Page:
by David Mirza
Security and open source have a history that goes back to an era long before computers. The story begins with 19th century linguist Auguste Kerckhoffs and his principle that security isn't found in obscurity. We will cover the intertwined and lesser-known history of security and open source from then to now, with his big idea as a guiding principle, making a compelling argument for open source.
by Henrik Ingo
Studying our most popular open source projects we find that 9 are significantly larger, roughly 10x, than any of the other projects. These "XtraLarge" projects have some notable characteristics that are interesting to anyone wanting to grow his/her open source project to similar magnitude and importance. Ex: All are collaborative non-profit community projects, with modular software architectures.
Mobile development becomes a big problem for everyone trying to create mobile applications, games or experiences. Standards, such as HTML5-related APIs and open sourced projects, such as PhoneGap, WURFL, or cocos2d for iOS and Android are great examples of how to create multiplatform solutions for mobile devices.
by Andy Lester
github.com has taken open source by storm, but it's more than just a code repository with the latest hot source control system. It's a new way of working with open source projects. This can create new human and technical challenges for existing projects. Learn how to take advantage of these new tools without getting overwhelmed.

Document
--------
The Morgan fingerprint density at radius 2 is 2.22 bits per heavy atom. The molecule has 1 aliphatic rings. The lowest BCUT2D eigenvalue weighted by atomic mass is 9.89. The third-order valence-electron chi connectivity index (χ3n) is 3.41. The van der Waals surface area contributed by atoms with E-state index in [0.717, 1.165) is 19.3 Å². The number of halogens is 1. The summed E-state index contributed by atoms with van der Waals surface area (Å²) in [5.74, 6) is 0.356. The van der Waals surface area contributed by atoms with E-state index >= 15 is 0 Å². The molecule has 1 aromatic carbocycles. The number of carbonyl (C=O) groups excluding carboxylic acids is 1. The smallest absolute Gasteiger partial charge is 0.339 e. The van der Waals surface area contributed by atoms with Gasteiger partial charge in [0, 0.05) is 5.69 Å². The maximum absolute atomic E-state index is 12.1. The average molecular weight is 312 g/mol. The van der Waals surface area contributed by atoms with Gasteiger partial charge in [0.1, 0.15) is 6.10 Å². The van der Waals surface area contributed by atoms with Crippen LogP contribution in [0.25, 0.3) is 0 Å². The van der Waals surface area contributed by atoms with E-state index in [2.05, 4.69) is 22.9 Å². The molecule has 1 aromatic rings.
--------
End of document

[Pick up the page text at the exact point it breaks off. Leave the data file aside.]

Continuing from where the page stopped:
by Sarah Sharp
Open source folks are naturally lazy. Anything mundane task they can automate, they will. So what does an open source developer do when faced with planning, planting, and tediously watering a garden? Automate!
Every community manager knows that community metrics are important. But they all have their own set of hacky scripts for extracting data from various tools. Building on the work of Pentaho, Talend, MLStats, gitdm and a host of others, we built a generic community dashboard for the MeeGo project. This presentation will cover the data we extracted, how we did it, and how you can do it too.
Most open source start-ups have some sort of lock on the code - dual licensing, contributor agreements, "open core" add-ons and more. But is it possible to start a profitable company without any of those - with just skilled people delivering expert service and developing new code in the community? I don't just think it's possible - I'm doing it!
Preventive medicine is a grand challenge. A key step is establishing baseline markers of wellness and pre-clinical interventions using personalized genomic data and phenotypic data. DIYgenomics has created such a methodology and completed a MTHFR/Vitamin B deficiency pilot study. An aging study is in enrollment, and other studies are in design for Vitamin D, metabolism, and mental performance.
25th–29th July 2011